Permanence of stone | Sculptor finds satisfaction in knowing his creations could survive for hundreds of years
Most farm kids enlisted for rock picking throw them into the bush, but not stone sculptor Stephen Yettaw.
He often sees things in the rocks and turns them into finely chiseled sculptures.
“You just need a little imagination.”
The 43-year-old’s fascination with sculpting dates back to finding rocks on his family’s market gardens near St. Paul, Alta., and continues with uncovering stones during his job on the pipeline.
Yettaw is drawn to the stone’s permanence.
“A thousand years from now, an archeologist might dig up my work and create theories of why it was created and how it was used or a religious icon,” he said.
“You never really die as long as your name is repeated.… You don’t realize on a farm that there’s more things to do than you expect.”
Horses, dragons, gods, demigods and medieval images are evident in his considerable body of work featured on his website, saystone.ca.
Erin Di Loreto, arts administrator for the Sculptors Association of Alberta, said Yettaw is unique be-cause of the challenges he faces as a sculptor.
“It’s a hard medium to work in,” she said. “They are all one offs. It would be almost impossible to replicate.”
Di Loreto said Yettaw’s work is well received at the association’s annual show at Edmonton’s Muttart Conservatory, but people are often surprised by art prices generally.
“Art is expensive. You don’t realize the time and effort put into the work. People see the price tag and are taken aback, which is unfortunate,” she said.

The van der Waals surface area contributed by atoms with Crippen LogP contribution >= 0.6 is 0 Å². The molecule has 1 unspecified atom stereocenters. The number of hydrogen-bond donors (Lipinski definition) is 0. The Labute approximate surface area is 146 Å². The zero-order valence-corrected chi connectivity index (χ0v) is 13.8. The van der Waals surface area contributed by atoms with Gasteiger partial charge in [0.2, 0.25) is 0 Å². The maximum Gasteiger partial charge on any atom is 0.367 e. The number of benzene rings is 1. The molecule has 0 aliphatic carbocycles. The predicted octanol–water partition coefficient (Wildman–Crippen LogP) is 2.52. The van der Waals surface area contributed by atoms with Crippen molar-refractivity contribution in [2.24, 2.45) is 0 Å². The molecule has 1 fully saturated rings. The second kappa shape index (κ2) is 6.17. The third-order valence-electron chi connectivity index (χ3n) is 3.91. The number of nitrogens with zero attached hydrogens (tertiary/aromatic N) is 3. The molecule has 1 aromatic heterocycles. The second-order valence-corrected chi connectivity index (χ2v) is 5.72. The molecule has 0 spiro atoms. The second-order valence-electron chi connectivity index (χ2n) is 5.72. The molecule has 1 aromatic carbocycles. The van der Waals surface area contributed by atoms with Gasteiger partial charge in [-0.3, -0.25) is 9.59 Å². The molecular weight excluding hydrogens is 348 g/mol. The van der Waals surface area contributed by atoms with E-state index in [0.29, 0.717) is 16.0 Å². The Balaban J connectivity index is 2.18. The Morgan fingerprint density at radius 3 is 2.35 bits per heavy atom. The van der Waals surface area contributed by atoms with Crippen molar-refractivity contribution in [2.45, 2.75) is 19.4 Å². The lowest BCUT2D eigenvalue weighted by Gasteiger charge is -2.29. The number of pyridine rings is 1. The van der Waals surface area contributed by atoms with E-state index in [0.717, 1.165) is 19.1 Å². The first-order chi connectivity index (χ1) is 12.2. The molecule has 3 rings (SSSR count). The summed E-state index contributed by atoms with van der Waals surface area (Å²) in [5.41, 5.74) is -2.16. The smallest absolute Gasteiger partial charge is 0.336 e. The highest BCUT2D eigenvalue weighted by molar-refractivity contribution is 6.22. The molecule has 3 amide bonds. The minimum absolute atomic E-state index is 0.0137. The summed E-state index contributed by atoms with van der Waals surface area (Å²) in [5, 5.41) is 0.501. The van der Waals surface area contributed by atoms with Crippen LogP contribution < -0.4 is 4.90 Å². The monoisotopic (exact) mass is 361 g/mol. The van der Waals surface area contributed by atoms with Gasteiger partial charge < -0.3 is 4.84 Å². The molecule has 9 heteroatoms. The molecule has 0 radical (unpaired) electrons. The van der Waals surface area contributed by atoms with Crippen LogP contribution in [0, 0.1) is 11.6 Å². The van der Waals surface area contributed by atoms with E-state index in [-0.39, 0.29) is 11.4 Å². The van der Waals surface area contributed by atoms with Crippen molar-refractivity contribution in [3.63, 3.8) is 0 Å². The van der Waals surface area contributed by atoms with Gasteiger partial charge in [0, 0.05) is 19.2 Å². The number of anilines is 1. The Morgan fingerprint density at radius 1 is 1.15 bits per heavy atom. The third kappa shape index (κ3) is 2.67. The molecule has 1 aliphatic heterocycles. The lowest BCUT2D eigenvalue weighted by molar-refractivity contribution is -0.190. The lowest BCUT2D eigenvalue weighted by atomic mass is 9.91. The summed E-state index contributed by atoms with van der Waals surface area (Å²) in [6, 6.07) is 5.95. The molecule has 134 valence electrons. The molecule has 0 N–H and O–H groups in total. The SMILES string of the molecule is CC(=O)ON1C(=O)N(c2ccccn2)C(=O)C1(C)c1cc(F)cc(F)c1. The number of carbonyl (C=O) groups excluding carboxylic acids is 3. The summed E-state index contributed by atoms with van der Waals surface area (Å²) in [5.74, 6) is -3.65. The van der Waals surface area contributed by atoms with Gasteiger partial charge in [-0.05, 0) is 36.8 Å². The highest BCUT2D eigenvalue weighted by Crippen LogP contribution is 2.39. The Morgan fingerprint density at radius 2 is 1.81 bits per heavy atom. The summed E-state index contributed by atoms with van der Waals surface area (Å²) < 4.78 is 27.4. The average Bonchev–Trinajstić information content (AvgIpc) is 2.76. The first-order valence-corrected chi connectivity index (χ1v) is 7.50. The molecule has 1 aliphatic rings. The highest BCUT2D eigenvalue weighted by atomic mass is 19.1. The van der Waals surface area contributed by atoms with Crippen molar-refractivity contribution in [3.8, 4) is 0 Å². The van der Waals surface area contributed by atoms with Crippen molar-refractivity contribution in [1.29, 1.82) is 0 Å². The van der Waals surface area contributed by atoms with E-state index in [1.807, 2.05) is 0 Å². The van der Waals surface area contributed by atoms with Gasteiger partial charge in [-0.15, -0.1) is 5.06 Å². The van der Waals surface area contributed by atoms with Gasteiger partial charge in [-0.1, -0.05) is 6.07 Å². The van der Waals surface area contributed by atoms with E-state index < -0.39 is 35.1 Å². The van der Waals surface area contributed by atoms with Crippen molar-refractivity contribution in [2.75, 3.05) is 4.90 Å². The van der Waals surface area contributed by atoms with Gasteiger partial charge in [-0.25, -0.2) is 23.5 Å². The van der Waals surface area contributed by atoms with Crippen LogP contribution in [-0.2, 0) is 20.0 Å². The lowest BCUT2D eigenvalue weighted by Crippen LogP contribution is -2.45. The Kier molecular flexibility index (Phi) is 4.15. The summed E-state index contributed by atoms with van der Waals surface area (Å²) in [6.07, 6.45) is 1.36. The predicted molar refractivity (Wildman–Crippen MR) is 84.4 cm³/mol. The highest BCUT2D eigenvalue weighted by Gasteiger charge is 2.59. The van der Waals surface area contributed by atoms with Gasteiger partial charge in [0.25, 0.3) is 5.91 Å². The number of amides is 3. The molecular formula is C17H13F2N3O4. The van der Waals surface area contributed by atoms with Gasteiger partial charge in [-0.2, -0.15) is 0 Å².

“The majority of the time the artist is really underselling themselves.”
Yettaw said many don’t distinguish between cast cement and sculpted rock pieces, which accounts for the variance in price.
He prices his pieces based on their value to him, how long they took him to make and what stones were used.
He said some contain gemstones and occlusions and all came to Alberta from thousands of miles away millions of years ago during the glacial age.
Yettaw said the sculptures can take months or years to complete because his full-time job keeps him from working on them every day.
He started his stone work more than a decade ago and is largely self-taught but has travelled to Italy to study hammer and chisel techniques.
Yettaw has large pieces in Brazil and England and has been invited to Europe, but the bachelor finds it difficult to take time off work.
Marketing remains the most difficult part, he said, noting he gets help from his niece, Crystal Komanchuk, with publicity and the web-site.
“It’s a full-time job to market and sell stuff,” said Yettaw.
He has tried trade shows but didn’t think it paid off. He sells some pieces at his family’s Flying Rabbit Fruit Farm and does pieces on commission. He would eventually like to establish a medieval sculpture park at the farm where people could gather and artists could work on developing stone work skills.